(25/11/2016) Public Utilities Commission of Sri Lanka (PUCSL) has decided to remove the legal barriers for consumers who wish to enter into the electricity generation based on solar power.
Therefore, it has been proposed to exempt the electricity consumers, who generate electricity in small scale through rooftop solar power plants, from obtaining a license to sell electricity to the national grid.
According to the Sri Lanka Electricity Act, as amended, no party is allowed to generate and sell electricity to the national grid without a license granted by the PUCSL. But, with the new decision, any electricity consumer could install a solar system at his or her residence/ premises and generate and sell the electricity based on the agreement which can be signed between the said consumer and corresponding licensee (CEB or LECO). All such parties will be exempted from the requirement of obtaining a generation license.
The decision came at a time, where the promotion of generation of electricity through renewable sources has become a major focus of the Government of Sri Lanka as well as the private sector investors. The government is currently in the process of implementing “Soorya Bala Sangramaya” (Battle for Solar Energy), a solar power generation program, to encourage people to generate electricity for themselves.
Under this programme any household or premises owner with valid electricity account can export the electricity generated through the solar system to the national grid under three schemes named, Net metering, Net Accounting and Net Plus.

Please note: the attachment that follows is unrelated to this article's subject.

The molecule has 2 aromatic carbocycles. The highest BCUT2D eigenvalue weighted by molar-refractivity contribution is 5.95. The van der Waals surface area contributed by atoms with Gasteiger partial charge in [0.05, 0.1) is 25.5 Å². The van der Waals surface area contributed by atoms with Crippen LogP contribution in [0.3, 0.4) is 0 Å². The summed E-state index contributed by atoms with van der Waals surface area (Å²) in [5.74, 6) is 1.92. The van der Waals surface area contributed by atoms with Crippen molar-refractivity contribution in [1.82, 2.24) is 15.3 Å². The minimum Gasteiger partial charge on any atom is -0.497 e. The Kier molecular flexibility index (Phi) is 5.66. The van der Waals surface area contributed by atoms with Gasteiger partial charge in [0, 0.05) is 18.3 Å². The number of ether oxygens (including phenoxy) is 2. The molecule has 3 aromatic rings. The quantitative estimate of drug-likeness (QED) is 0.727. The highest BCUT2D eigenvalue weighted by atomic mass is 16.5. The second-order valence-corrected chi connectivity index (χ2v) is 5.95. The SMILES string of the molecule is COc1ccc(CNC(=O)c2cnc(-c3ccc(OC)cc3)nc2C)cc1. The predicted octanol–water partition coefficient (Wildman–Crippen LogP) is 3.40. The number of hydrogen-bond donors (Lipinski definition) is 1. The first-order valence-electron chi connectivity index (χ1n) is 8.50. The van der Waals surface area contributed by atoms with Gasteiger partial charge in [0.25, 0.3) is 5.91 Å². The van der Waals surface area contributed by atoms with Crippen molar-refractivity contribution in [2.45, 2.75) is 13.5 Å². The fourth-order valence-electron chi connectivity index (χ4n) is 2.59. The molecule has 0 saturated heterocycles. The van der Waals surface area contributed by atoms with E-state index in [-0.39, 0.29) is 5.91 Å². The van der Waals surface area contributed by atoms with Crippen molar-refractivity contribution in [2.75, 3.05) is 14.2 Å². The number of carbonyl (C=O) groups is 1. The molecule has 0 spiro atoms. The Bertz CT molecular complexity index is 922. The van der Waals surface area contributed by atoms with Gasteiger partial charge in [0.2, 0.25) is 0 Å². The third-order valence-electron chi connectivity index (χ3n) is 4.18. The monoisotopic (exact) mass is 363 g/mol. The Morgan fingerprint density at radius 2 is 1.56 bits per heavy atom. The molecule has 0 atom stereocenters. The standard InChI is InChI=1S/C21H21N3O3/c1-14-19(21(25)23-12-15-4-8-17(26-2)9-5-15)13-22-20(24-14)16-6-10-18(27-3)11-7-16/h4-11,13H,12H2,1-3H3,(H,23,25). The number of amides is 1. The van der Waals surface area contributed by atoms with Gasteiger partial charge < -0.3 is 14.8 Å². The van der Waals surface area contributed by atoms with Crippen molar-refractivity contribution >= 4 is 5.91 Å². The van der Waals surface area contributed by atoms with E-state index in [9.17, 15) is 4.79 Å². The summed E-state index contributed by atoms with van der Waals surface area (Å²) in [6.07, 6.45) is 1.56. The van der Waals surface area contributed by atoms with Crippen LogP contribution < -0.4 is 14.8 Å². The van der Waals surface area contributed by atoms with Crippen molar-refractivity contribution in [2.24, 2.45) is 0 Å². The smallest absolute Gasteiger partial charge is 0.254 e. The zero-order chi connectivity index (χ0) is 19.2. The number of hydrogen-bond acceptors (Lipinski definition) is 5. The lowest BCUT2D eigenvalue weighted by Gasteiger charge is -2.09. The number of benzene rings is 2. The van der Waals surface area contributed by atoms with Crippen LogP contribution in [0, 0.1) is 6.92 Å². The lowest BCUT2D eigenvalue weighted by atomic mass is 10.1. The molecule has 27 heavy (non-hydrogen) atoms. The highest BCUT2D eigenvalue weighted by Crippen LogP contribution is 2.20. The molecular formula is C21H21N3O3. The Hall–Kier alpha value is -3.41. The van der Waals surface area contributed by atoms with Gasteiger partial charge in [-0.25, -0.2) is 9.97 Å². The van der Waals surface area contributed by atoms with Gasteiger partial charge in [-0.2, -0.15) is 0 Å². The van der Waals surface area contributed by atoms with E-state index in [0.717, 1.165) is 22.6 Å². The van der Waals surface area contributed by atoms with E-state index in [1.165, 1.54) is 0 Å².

PUCSL expects the new measure will promote the uptake of even more solar systems by the community. “By granting the exemption, we are planning to minimize the barriers, and encourage the household, rooftop solar systems,” Damitha Kumarasinghe, Director General of Public Utilities Commission of Sri Lanka said.
“This will offer better opportunity for Sri Lankan electricity consumers to access the environmental friendly and renewable sources of electricity for a reasonable investment,” he added.
By promoting solar based generation among electricity consumers, it is expected to meet the electricity demand of day time through household based solar plants, replacing the thermal plants operates during such periods. This also facilitates management of water resources more efficiently and effectively.
The current installed capacity is 3,900MW and it is expected the total installed capacity to be 4,955 MW by the year 2020.
As per the CEB’s forecast Sri Lanka’s electricity demand is expected to grow at 5.3 percent on average during 2015 – 2034 period, in addition the peak demand is expected to grow at 4.7 percent on average